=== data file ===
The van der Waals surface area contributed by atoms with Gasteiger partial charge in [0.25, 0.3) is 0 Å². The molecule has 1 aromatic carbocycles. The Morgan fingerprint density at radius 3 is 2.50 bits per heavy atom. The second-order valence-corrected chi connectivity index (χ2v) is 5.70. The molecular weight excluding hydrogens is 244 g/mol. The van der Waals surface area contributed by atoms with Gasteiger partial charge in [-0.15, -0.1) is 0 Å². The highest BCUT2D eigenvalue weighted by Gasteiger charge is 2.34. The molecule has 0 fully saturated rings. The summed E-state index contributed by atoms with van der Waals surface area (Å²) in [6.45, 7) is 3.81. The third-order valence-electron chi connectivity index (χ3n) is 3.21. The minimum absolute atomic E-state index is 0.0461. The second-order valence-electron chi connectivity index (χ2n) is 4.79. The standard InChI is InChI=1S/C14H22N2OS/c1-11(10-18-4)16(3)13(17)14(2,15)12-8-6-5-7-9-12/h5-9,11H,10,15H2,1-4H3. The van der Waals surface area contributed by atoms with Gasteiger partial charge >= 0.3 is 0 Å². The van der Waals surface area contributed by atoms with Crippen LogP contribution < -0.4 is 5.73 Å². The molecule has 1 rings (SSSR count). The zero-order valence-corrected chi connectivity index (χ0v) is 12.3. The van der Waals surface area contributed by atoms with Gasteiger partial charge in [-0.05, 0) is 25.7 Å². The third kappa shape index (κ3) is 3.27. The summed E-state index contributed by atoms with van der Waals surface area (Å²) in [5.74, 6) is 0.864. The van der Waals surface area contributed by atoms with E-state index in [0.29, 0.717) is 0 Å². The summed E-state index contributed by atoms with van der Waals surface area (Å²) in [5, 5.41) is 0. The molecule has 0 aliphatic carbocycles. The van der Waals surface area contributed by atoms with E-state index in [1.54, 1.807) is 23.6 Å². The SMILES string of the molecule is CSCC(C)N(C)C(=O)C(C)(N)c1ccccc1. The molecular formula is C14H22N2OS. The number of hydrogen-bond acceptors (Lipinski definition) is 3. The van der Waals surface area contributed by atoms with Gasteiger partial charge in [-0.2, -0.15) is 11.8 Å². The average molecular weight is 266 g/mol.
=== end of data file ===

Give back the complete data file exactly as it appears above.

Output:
The van der Waals surface area contributed by atoms with Gasteiger partial charge in [0.25, 0.3) is 0 Å². The molecule has 1 aromatic carbocycles. The Morgan fingerprint density at radius 3 is 2.50 bits per heavy atom. The second-order valence-corrected chi connectivity index (χ2v) is 5.70. The molecular weight excluding hydrogens is 244 g/mol. The van der Waals surface area contributed by atoms with Gasteiger partial charge in [-0.15, -0.1) is 0 Å². The highest BCUT2D eigenvalue weighted by Gasteiger charge is 2.34. The molecule has 0 fully saturated rings. The summed E-state index contributed by atoms with van der Waals surface area (Å²) in [6.45, 7) is 3.81. The third-order valence-electron chi connectivity index (χ3n) is 3.21. The minimum absolute atomic E-state index is 0.0461. The second-order valence-electron chi connectivity index (χ2n) is 4.79. The standard InChI is InChI=1S/C14H22N2OS/c1-11(10-18-4)16(3)13(17)14(2,15)12-8-6-5-7-9-12/h5-9,11H,10,15H2,1-4H3. The van der Waals surface area contributed by atoms with Gasteiger partial charge >= 0.3 is 0 Å². The van der Waals surface area contributed by atoms with Crippen LogP contribution < -0.4 is 5.73 Å². The molecule has 1 rings (SSSR count). The zero-order valence-corrected chi connectivity index (χ0v) is 12.3. The van der Waals surface area contributed by atoms with Gasteiger partial charge in [-0.05, 0) is 25.7 Å². The third kappa shape index (κ3) is 3.27. The summed E-state index contributed by atoms with van der Waals surface area (Å²) in [5.74, 6) is 0.864. The van der Waals surface area contributed by atoms with E-state index in [0.29, 0.717) is 0 Å². The summed E-state index contributed by atoms with van der Waals surface area (Å²) in [5, 5.41) is 0. The molecule has 0 aliphatic carbocycles. The van der Waals surface area contributed by atoms with E-state index in [1.54, 1.807) is 23.6 Å². The SMILES string of the molecule is CSCC(C)N(C)C(=O)C(C)(N)c1ccccc1. The molecular formula is C14H22N2OS. The number of hydrogen-bond acceptors (Lipinski definition) is 3. The van der Waals surface area contributed by atoms with Gasteiger partial charge in [-0.2, -0.15) is 11.8 Å². The average molecular weight is 266 g/mol.